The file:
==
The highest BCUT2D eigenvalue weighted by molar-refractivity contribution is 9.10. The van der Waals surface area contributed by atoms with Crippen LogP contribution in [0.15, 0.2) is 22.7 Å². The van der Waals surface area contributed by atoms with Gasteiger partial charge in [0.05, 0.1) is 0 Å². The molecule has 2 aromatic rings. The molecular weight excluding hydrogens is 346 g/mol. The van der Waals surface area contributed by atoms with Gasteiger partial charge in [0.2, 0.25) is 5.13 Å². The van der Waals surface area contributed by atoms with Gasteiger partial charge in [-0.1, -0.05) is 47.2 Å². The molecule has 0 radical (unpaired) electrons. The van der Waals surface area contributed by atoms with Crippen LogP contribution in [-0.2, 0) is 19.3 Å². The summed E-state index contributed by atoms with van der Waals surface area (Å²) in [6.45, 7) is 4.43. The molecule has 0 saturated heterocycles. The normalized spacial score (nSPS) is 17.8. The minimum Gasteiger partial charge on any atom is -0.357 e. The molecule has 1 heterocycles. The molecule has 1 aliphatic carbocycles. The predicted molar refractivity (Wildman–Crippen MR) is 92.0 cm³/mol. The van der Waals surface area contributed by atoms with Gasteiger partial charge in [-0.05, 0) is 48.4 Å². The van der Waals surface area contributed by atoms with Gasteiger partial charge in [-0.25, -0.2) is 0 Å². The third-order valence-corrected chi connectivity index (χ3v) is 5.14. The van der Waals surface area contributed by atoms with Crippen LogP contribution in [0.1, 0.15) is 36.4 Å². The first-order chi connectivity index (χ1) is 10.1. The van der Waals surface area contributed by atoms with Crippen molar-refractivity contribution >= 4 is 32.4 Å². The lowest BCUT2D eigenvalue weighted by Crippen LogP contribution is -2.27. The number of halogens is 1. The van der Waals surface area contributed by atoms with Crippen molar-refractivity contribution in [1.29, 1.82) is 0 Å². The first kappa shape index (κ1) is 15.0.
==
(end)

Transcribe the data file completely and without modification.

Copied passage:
The highest BCUT2D eigenvalue weighted by molar-refractivity contribution is 9.10. The van der Waals surface area contributed by atoms with Crippen LogP contribution in [0.15, 0.2) is 22.7 Å². The van der Waals surface area contributed by atoms with Gasteiger partial charge in [0.05, 0.1) is 0 Å². The molecule has 2 aromatic rings. The molecular weight excluding hydrogens is 346 g/mol. The van der Waals surface area contributed by atoms with Gasteiger partial charge in [0.2, 0.25) is 5.13 Å². The van der Waals surface area contributed by atoms with Gasteiger partial charge in [-0.1, -0.05) is 47.2 Å². The molecule has 0 radical (unpaired) electrons. The van der Waals surface area contributed by atoms with Crippen LogP contribution in [-0.2, 0) is 19.3 Å². The summed E-state index contributed by atoms with van der Waals surface area (Å²) in [6.45, 7) is 4.43. The molecule has 0 saturated heterocycles. The normalized spacial score (nSPS) is 17.8. The minimum Gasteiger partial charge on any atom is -0.357 e. The molecule has 1 heterocycles. The molecule has 1 aliphatic carbocycles. The predicted molar refractivity (Wildman–Crippen MR) is 92.0 cm³/mol. The van der Waals surface area contributed by atoms with Gasteiger partial charge in [-0.05, 0) is 48.4 Å². The van der Waals surface area contributed by atoms with Gasteiger partial charge in [-0.25, -0.2) is 0 Å². The third-order valence-corrected chi connectivity index (χ3v) is 5.14. The van der Waals surface area contributed by atoms with Crippen LogP contribution in [0.1, 0.15) is 36.4 Å². The first-order chi connectivity index (χ1) is 10.1. The van der Waals surface area contributed by atoms with Crippen molar-refractivity contribution >= 4 is 32.4 Å². The lowest BCUT2D eigenvalue weighted by Crippen LogP contribution is -2.27. The number of halogens is 1. The van der Waals surface area contributed by atoms with Crippen molar-refractivity contribution in [1.29, 1.82) is 0 Å². The first kappa shape index (κ1) is 15.0.